It never ceases to amaze me how rapidly Microsoft Azure continues to bring capabilities to market, and the latest example of NFS 4.1 support for Azure Files is no exception. An NFS file share in Azure supplements existing file share capabilities with SMB shares. Having an NFS file share at face value may seem like adding another storage protocol, but it has much more impact than that. Think of migrating existing applications to Azure, especially those that have unique characteristics such as being built around an NFS share or a Linux-heavy deployment. On the other side of the realm of possibility, consider if you have moved an application to a newer platform and need to hold on to a legacy deployment globally accessible in Azure. Migrating file shares and more are all possible in Azure now.

What are Azure Files?

What exactly is this then? This is a new type of file share that is supported for Azure storage accounts that supports NFS. Azure Files has supported the SMB 3.0 protocol from the start, and has now added support for NFS 4.1. NFS 4.1 on Azure Files runs on Premium Storage. This is critical as it will be ready to support any enterprise-class file workload. The news gets better as Veeam Backup & Replication can back up both NFS and SMB shares in Azure right now. Whether these files are for a mission-critical or legacy application, an Azure-hosted Windows Virtual Desktop, or any use case you can think of Azure storage accounts, bring many cloud storage options.

Backup Azure NFS file shares

Let’s break this down a bit. One of the most anticipated capabilities was the Enhanced NAS Backup that came in Veeam Backup & Replication v10. In my 10 years at Veeam, I’ve never had such enthusiasm for an upcoming capability, and it truly rocks. Everything from the smart incremental backups, scalability, long-term storage options in cloud storage such as Azure Blob and more (including lesser expensive storage types) made this a home run.

The excitement doesn’t need to be limited to on-premises file data profiles, however. Azure file shares can enjoy this backup capability as well. The figure below shows an Azure NFS File Share within a storage account:

From there, it’s easy to create a backup of Azure file shares. One of my favorite use cases of the Veeam backup engine for NAS or file systems is the fact that you can use it as a migration tool. Consider the on-premises legacy application moving to Azure Files, this is made easy as well when you consider Veeam’s Cloud Mobility capabilities with Veeam Direct Restore to Microsoft Azure that let image-based backups easily restore to Azure, including VMs as well as Windows and Linux physical servers and workstations.

Adding an NFS share that is hosted in an Azure storage account is straightforward and easy. What’s even better is you don’t need to have a Linux system performing an NFS mount for the Veeam backup to succeed, the share is mounted as needed for the backup. Like any Azure deployment, consideration should be given to the networking to ensure minimal latency and high performance. I have an NFS share that is in a storage account that is part of a resource pool (that also has the Azure VM with Veeam Backup & Replication installed on it) on a designated virtual network. The figure below shows an Azure storage account with an NFS share being inventoried in Veeam Backup & Replication:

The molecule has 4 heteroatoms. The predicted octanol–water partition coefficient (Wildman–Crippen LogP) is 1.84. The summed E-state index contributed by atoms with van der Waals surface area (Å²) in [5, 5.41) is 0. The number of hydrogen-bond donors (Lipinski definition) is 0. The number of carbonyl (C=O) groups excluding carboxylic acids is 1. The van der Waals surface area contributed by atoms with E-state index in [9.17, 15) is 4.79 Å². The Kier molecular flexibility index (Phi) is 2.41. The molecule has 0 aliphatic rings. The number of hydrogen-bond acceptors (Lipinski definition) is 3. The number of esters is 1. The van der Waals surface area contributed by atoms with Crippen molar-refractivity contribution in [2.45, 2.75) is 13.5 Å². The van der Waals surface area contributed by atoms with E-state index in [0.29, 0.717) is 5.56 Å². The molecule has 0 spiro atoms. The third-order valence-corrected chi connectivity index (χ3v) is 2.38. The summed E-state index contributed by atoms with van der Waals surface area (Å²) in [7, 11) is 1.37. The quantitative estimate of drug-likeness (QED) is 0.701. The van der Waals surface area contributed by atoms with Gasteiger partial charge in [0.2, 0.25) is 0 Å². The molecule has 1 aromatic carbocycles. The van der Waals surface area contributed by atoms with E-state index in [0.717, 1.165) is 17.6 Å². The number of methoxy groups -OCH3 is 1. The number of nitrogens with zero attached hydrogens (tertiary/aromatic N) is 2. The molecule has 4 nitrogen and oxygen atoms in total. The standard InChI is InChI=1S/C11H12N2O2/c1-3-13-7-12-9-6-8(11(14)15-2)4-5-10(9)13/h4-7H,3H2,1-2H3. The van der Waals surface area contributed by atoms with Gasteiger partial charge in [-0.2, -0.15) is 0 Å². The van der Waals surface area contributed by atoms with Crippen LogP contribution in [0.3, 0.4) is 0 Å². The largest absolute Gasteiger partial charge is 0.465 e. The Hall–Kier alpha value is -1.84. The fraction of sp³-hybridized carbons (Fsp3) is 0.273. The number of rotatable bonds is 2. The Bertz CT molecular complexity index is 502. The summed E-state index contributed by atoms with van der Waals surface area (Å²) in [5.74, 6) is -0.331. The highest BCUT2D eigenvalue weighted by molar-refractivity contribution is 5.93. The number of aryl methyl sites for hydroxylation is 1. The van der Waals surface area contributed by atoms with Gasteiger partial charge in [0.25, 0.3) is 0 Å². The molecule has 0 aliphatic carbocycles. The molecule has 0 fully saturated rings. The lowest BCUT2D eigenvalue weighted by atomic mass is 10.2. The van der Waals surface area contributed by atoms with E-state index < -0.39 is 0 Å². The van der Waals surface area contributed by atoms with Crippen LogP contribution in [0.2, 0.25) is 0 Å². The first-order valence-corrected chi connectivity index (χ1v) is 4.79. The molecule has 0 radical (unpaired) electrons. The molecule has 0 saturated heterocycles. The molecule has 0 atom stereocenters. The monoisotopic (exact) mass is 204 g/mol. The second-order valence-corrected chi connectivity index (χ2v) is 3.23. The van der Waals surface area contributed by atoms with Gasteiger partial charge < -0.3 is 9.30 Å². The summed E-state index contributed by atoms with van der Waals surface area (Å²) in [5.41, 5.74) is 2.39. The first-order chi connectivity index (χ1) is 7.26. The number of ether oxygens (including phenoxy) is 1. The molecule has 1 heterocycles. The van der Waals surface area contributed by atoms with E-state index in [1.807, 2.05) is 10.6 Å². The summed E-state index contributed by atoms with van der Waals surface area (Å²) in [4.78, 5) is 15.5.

Once the share is there, guess what? It just works! Would you expect anything less? You can find more information on the new Azure Storage NFS support in this Microsoft Docs link.

Locally redundant storage

Now that we have a backup engine, we have some interesting portability options. This includes cross-region backup and restore capabilities. While this is a central theme at Veeam (portability) this is an incredible opportunity to, from the start, deploy NFS and SMB file shares in Azure with multiple regions supported. Likewise, you could back up NFS and SMB file shares on premises and restore them to Azure. Powerful!

Possibly the most important consideration comes down to how Azure storage works. For example, standard file shares can use GRS (Geo-Redundant Storage) for a resiliency technique in Azure. However, premium shares cannot leverage GRS. Veeam Backup & Replication bridges that gap, enabling you to achieve geographic redundancy for your premium shares by backing them up to a storage account in another region.

You can see the performance and replication configuration for an NFS share in the Azure portal below:

Many NAS backup users have loved this capability for one single pain point removed in the industry: incremental backups. When subsequent backup job sessions are run, Veeam Backup & Replication copies only files and folders that have changed since the last backup job session through a powerful changed file tracking engine that works on Azure NFS and SMB shares. In addition, the file proxies will back up Azure files quickly and have compression for storage efficiency.

Using this new capability requires Veeam Backup & Replication v10a, but otherwise this is a straightforward process and easy to use. If you want to get started, you can download Veeam Backup & Replication Community Edition or a free trial of the fully-functional editions.

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